In 1964 major Palestinian terrorist groups formed a coalition called the Palestinian Liberation Organization (PLO). Yasser Arafat lead up the PLO as their mission included the destruction of Israel, and the establishment of an Arab state. In 1967, the terror and violence became that of a grander scale, and resulted in the Six Day War where Israel annexed Palestinian land on the West Bank and Gaza Strip. The causes are seeded in deep political matters, and land disputes in both sides claiming historical roots in the land.
From all this, Hamas, the largest and most influential Palestinian militant movement emerged. Emanating from the Arabic word for zeal; and an acronym for Harakat al-Muqawama al-Islamiya, it is also known as the Islamic Resistance Movement. It grew out of the Muslim Brotherhood, which was a religious and political organization in Egypt and throughout the Arab world. Its founder and leader Sheikh Ahmed Yassin established the organization in 1987 following the eruption of the first intifada. Historically Hamas operated as an opposition group in Gaza and The West bank, however now its work spans several variant forms.
Hamas combines Palestinian Nationalism with Islamic fundamentalism which helped draft their founding charter which is committed to the destruction of Israel. Since attaining power, Hamas has continued its refusal to recognize the state of Israel, and achieve the establishment of an Islamic Palestine state. It also houses variant religious, political, and military wings which it allocates close to seventy million dollars a year for. Its social services it provides include establishing schools, orphanages, soup kitchens, sports leagues, mosques, agencies, and health clinics within the Palestine territories. In 2006, Hamas won the Palestinian Authority’s general legislative elections where they defeated Fatah, the party run by Mahmoud Abbas which set the stage for a deep struggle. Its Military wing attracts active followers ranging in the thousands who believe in their cause of action. Much of their funding comes from private donors in oil rich Persian Gulf States, and other various nations including Iran and the Unites States.
In looking at how Israel specifically has battled and endured the use of suicide terrorism, Hamas is responsible for a vast majority of violence though terrorism that has burdened Israel. In 1993, the first Hamas lead suicide bombing took place, and five months later, the Oslo Accords were put in place to find peace. Hamas is believed to have killed more than five hundred people in more the 350 separate terrorist attacks since 1993. They have continually used bombings to further their causes for an Islamic State formation, and their attacks have been noted as some of the most brutal in modern history. The years between 2001 and 2003 lead Israel to begin construction of a barrier between the 2 various regions of land. Hamas has always justified their use for of bombings, and are willing to martyr themselves for their ultimate goals. Their tactical uses are extreme, and symbolize the many responses they hope to achieve in establishing fear among Israelis.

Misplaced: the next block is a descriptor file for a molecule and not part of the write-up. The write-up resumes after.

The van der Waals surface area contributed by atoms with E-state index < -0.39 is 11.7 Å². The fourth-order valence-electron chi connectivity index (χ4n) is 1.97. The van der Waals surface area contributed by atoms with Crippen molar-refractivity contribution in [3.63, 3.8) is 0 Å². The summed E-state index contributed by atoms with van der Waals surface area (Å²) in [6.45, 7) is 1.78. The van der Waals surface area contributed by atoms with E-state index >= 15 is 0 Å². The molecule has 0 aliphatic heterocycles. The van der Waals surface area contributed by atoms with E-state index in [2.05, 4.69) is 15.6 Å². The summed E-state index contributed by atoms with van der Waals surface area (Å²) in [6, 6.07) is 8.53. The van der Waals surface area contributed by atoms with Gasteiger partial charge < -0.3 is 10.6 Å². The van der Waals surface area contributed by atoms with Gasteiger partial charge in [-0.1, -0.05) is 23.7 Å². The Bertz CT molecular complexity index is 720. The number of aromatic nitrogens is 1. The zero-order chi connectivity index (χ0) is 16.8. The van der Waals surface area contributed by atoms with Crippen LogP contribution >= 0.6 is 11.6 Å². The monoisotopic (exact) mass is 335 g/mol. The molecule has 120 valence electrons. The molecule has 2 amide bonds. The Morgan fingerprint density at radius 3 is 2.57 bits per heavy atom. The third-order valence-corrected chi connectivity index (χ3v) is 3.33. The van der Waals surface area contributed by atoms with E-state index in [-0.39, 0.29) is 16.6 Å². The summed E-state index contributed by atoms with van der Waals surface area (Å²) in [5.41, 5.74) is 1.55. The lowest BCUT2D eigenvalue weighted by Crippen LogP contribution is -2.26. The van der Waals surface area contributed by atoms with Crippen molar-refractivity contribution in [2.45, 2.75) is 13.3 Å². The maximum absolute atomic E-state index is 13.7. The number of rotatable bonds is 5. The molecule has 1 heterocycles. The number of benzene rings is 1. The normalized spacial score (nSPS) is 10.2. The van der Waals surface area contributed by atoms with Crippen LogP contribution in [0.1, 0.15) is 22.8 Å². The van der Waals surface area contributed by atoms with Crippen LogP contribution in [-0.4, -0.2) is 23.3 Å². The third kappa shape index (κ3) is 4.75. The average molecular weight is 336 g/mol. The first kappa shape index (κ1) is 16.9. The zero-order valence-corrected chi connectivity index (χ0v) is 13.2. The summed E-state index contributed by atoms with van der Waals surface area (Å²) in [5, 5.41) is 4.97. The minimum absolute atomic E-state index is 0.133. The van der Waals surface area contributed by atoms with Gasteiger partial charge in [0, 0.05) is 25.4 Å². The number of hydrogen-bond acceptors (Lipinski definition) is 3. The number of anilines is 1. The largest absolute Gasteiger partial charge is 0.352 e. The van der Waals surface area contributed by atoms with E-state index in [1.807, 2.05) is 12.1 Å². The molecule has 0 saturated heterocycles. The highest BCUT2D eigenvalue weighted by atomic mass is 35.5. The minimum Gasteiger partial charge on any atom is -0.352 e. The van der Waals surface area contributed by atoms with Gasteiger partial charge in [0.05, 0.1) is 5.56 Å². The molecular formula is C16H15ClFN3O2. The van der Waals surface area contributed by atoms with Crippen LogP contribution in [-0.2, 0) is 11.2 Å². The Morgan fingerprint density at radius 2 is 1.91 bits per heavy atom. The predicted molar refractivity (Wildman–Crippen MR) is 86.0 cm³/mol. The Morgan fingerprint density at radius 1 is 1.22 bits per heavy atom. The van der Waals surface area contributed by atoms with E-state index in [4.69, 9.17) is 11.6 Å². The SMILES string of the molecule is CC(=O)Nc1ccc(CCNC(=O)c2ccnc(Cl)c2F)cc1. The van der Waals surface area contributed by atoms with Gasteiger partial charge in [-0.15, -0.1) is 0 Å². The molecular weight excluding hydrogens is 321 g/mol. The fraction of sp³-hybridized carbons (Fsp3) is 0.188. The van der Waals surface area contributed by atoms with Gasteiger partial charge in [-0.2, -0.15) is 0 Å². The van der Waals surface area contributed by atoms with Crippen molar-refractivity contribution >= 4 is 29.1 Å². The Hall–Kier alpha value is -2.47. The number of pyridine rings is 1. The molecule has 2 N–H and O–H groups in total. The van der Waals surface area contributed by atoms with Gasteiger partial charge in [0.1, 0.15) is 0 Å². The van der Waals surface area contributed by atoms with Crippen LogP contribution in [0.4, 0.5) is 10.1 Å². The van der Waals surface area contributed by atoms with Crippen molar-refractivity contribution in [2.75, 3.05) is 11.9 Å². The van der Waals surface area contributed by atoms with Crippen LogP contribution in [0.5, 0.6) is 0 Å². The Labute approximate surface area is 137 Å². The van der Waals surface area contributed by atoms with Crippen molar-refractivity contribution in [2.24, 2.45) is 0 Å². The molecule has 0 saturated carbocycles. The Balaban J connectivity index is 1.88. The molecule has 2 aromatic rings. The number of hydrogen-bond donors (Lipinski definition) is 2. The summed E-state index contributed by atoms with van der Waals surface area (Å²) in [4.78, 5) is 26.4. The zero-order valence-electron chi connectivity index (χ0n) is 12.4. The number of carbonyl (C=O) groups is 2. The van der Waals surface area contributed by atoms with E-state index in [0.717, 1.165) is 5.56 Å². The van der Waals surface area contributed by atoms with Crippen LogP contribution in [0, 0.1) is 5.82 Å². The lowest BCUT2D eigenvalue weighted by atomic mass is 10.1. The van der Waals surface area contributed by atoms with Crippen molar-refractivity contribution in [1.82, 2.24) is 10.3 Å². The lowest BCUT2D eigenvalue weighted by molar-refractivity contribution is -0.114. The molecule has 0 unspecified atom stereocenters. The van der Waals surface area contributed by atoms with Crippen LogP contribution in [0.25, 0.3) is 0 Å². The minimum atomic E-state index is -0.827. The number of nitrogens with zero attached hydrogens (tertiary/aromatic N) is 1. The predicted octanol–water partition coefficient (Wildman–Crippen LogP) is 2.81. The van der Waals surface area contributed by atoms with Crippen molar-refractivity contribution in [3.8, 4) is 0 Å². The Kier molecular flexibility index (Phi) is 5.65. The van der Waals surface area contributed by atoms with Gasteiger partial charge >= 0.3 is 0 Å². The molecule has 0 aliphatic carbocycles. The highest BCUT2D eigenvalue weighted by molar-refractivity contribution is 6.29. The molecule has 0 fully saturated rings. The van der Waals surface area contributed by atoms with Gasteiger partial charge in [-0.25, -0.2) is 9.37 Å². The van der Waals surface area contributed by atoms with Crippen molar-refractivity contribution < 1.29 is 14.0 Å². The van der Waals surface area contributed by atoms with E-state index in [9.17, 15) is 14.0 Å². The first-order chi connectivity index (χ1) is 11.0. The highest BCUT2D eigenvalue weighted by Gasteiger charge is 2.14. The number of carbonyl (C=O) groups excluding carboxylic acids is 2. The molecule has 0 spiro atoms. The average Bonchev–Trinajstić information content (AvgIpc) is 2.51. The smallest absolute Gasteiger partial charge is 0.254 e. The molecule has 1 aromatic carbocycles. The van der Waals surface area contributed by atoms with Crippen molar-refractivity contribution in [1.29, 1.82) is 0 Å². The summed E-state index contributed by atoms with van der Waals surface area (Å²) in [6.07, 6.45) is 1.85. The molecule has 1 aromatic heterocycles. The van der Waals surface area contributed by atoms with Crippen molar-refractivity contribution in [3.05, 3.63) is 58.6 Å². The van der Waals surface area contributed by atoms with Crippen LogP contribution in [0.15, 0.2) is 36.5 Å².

Though Hamas no longer claims to use suicide operations to execute attacks on civilians, they are still active. One characteristic is they focus of targeting deeply religious followers for bombing operations. Typically older more stable men get chosen, but in 2004 the first female suicide bomber killed four Israelis at a crossing point. What can be seen here is that these martyrs and supporters of Hamas are deeply invested in attaining back their holy land and are willing to go to any extent to fight for it.
Many of the bombers are often told that their deaths will be painless and that dozens of virgins await them in paradise. With ideas such as this being plugged into their frame of thought, the concept of martyrdom against Israel is seen as a valid justified approach. Hamas and Palestinians both view suicide attacks as the only forms of resistance towards their occupation, and are desperate for revenge of their own land. Palestinians often state that they are suffering the brutal occupation of their holy land by Jewish persons, and they are personally attacking their Islamic faith.
The last few decades has showcased some of the most important historic events that have shaped relations in Israel. The use of suicide bombings is not used anymore, however the vast amount of turmoil and loss of life that was seen in the past showcases the struggles both sides remain at. May it be religion, faith, or revenge, many of the actions are justified through these lenses, yet innocent human lives are taken. What Israel has experienced in its past is a reflection of what extremes human beings are willing to fight for, and advance their own causes.
Vanit is graduate student in International Affairs focusing on Global Development at Northeastern University in Boston, MA, where he also holds a bachelors degree in Political Science & International Affairs with a focus on Asia-Pacific. He is a multinational citizen of the United Kingdom, United States, & Overseas Citizen of India. His research interests include the importance of emerging markets, global immigration concerns, and the future of the Eurozone. He is currently an independent analyst, entrepreneur, and project assistant at Global Portland.